This week, planners, policymakers and urban practitioners from across the world are gathering in Kuala Lumpur for World Urban Forum 9. This story is part of Next City’s coverage of the Forum. For more stories, visit our World Urban Forum 9 page here.
More people live in cities in East Asia than in any other region in the world. Families that a generation ago were rice farmers now ride commuter trains and frequent shopping malls. Home to 31 million people, Malaysia is larger than Australia and over 50 percent urban. Next month’s ninth World Urban Forum will provide a close-up look at the region’s rapidly growing cities, with Kuala Lumpur as the on-site case study.
Malaysia represents a middle ground between the lesser and more developed countries of the region. With the lowest poverty rate and the highest GDP per capita, a common comparative measure of national wealth, Malaysia trails only Singapore and miniscule Brunei the economic leader of Southeast Asia. But in terms of number of city-dwellers, highly urbanized Malaysia is more like the major East Asian economic powers of Japan, South Korea, and Taiwan, whom it still lags behind in terms of economic output. As a result, Malaysia may reflect the future of developing East Asian countries like Vietnam and Indonesia, from the financial hub of its capital, Kuala Lumpur, to the foreign-investment magnet of Johor Bahru.
Next City spoke with Khairiah Talha, former president of the Malaysian Institute of Planners, about how the World Urban Forum host country is setting the pace for urbanization in Southeast Asia.
Malaysia’s urban population increased by over 10 percent from 2000 to 2014. How has the country dealt with rapid urbanization?
Malaysia formulated its first National Urbanization Policy in 2006. This was the first national policy that dealt specifically with rapid urbanization. In 2017, the second National Urbanization Policy (NUP2) was launched by the prime minister. The custodian of the policy comes under the Ministry of Urban Well Being, Housing and Local Government.
The hierarchy of plans are closely followed by all agencies and departments at the various levels of government. There may be circumstances that warrant some changes to the legislated plans, but generally, urban development and growth are guided by these plans.
Besides these physical plans, the national government also reaffirms its position on urban development and growth in its five-year economic blueprints. For example, the 11th Malaysia Plan (2016-2020) has an urban policy strategy that calls for compact cities, transit-oriented development, good quality homes, reducing carbon emissions, and increasing the use of renewable energy.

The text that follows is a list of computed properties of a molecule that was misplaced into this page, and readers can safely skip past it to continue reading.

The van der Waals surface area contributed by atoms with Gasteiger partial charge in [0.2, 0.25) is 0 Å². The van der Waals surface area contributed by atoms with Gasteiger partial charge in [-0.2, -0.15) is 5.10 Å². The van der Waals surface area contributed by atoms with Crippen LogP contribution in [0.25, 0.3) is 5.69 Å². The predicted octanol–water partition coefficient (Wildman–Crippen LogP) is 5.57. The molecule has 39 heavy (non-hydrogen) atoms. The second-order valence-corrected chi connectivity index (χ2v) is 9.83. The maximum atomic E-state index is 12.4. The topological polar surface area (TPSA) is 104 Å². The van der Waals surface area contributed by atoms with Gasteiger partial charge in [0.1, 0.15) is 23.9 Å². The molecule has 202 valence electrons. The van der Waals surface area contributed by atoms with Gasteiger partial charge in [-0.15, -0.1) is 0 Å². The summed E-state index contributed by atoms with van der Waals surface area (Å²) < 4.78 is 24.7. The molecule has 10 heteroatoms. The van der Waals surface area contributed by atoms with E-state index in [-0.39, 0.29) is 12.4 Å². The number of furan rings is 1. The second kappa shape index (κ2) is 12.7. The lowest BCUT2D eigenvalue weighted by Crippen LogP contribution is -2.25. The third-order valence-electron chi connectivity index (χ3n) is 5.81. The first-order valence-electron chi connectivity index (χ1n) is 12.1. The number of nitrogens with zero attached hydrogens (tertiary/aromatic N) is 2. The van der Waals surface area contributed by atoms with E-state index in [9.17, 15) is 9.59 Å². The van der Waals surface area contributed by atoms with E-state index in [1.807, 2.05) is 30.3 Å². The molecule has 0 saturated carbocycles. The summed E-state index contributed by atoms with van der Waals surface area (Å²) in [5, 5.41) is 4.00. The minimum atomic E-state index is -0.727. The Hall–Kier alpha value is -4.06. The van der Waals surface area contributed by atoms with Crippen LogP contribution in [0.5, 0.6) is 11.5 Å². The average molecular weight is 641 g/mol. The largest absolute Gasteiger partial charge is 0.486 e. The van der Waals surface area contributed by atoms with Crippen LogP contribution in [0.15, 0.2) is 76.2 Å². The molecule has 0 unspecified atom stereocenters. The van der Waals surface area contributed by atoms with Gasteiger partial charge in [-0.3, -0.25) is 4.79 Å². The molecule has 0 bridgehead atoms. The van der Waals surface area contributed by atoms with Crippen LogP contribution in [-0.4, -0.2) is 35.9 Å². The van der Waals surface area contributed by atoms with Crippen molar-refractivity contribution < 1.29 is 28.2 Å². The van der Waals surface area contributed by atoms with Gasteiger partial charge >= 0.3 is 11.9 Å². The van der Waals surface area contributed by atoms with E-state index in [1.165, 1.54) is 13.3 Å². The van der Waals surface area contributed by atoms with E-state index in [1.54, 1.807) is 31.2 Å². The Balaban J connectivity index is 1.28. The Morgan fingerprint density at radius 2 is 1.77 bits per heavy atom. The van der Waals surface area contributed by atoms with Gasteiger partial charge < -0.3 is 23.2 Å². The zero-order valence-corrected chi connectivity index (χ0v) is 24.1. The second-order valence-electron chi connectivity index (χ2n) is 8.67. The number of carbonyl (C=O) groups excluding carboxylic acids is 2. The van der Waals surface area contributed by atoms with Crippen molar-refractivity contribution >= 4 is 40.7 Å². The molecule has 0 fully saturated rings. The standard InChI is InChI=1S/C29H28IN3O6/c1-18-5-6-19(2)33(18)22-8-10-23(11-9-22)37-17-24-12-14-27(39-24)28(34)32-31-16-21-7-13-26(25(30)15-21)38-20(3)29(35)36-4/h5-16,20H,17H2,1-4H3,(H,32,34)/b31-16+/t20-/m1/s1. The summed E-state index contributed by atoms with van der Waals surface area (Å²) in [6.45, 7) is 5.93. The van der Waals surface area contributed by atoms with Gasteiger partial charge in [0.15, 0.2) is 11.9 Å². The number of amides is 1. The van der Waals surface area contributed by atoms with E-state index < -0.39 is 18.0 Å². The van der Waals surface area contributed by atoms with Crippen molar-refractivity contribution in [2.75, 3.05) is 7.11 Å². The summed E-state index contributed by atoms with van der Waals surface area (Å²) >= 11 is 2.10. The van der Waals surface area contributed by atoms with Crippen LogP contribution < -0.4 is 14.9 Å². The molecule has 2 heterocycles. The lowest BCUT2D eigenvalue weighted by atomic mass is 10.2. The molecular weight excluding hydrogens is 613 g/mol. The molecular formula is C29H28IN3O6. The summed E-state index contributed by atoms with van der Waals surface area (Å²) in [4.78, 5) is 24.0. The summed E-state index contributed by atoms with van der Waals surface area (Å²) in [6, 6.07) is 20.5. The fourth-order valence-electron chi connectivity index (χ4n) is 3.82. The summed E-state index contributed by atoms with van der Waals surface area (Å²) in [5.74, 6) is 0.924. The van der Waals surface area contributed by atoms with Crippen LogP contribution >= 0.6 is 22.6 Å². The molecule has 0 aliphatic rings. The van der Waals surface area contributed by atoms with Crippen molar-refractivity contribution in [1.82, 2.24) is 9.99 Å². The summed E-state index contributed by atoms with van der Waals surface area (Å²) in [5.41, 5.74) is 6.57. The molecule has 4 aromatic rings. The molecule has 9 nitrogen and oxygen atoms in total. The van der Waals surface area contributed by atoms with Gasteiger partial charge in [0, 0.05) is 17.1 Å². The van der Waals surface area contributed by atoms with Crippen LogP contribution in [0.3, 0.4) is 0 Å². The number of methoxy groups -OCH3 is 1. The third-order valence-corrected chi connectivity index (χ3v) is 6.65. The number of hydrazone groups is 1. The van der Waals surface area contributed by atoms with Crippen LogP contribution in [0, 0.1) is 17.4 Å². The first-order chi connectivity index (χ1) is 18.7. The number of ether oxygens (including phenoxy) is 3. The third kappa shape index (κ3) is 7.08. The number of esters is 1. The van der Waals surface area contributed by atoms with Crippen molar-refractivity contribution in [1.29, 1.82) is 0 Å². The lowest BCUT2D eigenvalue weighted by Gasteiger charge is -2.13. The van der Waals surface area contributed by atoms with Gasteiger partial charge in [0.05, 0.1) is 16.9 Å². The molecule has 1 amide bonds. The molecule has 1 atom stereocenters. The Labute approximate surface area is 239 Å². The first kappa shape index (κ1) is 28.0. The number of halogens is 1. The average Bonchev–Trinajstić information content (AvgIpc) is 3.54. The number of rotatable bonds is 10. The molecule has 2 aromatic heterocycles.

Above all, the goal is for Malaysian cities to be comparable with major cities around the world.
What is the role of cities in Malaysia’s National Transformation Plan 2050?
The National Transformation Plan 2050 is an initiative for the future of Malaysia to transform itself into a developed nation and among the top countries in the world in economic development, citizen well-being and innovation.
Cities in Malaysia will play a leading role towards this end. Seventy-five percent of the country’s GDP is generated in cities. Forty-six percent of the urban population are youth (15-40 years of age), who are encouraged to talk about their future as part of youth engagement in the transformation plan.
In the meantime, cities in Malaysia are making efforts to go digital with artificial intelligence and cloud computing capabilities. The growth of smart cities in most major cities in Malaysia is part of the national strategy. Many cities already have their smart city blueprint, such as Putrajaya, Cyberjaya, Johor Bahru, Petaling Jaya, George Town, Melaka. Many more are following suit.
In what ways is Malaysia a model for urbanization in Southeast Asia?
Besides Singapore, which has put in place the right policies and strategies for urban development, Malaysia stands to be the next best in terms of urban development among cities in Southeast Asia. There are many good examples of urban development initiatives that can be emulated in other cities.
The Kuala Lumpur City Center, where the World Urban Forum will be held, is a compact, mixed-use, transit-oriented redevelopment home to the iconic Petronas Twin Towers and the KL Sentral train station. There are river beautification projects along Kuala Lumpur’s River of Life, the Melaka River, the Kucing Waterfront, and the Sungai Seget transformation in Johor Bahru.
Public transportation has been expanded in the greater Kuala Lumpur initiatives of commuter rail, light rail, metro, and bus rapid transit. Free bus service is available in George Town, Kuala Lumpur, Petaling Jaya, Shah Alam, and Subang. There are increasing numbers of bicycle lanes and widening pedestrian footpaths in Penang, Kuala Lumpur, and nearby surrounding cities.
Finally, cities are reducing carbon emissions through increased landscaping and planting of trees, preservation of existing parks and forest reserves, and expansion of green spaces by imposing conditions on private developers to provide for more parks in their developments.
Gregory Scruggs is a Seattle-based independent journalist who writes about solutions for cities. He has covered major international forums on urbanization, climate change, and sustainable development where he has interviewed dozens of mayors and high-ranking officials in order to tell powerful stories about humanity’s urban future. He has reported at street level from more than two dozen countries on solutions to hot-button issues facing cities, from housing to transportation to civic engagement to social equity. In 2017, he won a United Nations Correspondents Association award for his coverage of global urbanization and the UN’s Habitat III summit on the future of cities. He is a member of the American Institute of Certified Planners.